Analyzing My First Deal

4 Replies

Most of the expenses you've allocated are slightly low to reasonable, but the things that really concern me are the ARV and anticipated rental income. Maybe you've found a gem that was way under-priced, picking up a $300k property for $240k, but that seems very unlikely. I also hope you feel confident with your rent expectations. Listing currently says units are going for $950/month, which may or may not be under market as I am unfamiliar with the location, but to go from $950 to $1,400/month doesn't seem achievable. I can't imagine the previous owner undercharging by almost 50%. I would pump the brakes here and maybe reconsider some of your numbers.

Hi Brandon, Thanks for looking this over! Here is the listing on Trulia: 

https://www.trulia.com/p/mi/milford/801-n-main-st-milford-mi-48381--2099364313

I do feel like this is a gem, just knowing the area. Milford is a small town outside of Detroit, where a lot of new families are moving and the home values are continuing to grow. There are a couple new apartment complexes and condos being built in the area as well. This property sits just down the street from the main downtown area, which is always lively and has stuff to do. I feel like just based on location alone this property could be a great investment.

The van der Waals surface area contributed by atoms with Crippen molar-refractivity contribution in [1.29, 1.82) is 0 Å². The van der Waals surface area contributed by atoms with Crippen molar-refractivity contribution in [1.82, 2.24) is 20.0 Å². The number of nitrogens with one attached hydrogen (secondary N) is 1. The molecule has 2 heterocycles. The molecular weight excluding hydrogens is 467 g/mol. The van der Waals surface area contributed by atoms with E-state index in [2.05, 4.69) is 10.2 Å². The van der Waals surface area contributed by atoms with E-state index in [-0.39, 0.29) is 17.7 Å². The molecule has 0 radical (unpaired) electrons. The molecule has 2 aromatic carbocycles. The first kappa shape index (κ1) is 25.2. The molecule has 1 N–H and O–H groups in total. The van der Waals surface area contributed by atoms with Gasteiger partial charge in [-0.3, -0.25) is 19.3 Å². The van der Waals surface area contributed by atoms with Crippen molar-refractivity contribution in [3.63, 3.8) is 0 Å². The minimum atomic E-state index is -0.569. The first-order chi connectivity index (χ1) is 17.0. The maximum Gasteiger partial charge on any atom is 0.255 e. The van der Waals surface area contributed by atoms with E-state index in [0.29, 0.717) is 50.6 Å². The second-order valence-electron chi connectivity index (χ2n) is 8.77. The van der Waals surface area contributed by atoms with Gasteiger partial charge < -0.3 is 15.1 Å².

The numbers in the report were based on some manipulation on my part trying to get the cashflow and ROI numbers where I'd like to see them. From my own personal knowledge, I know that this landlord is very much undercharging his tenants. Each unit has 2 bedrooms, one full bathroom (with a jacuzzi tub and shower), a basement, garage, and back deck.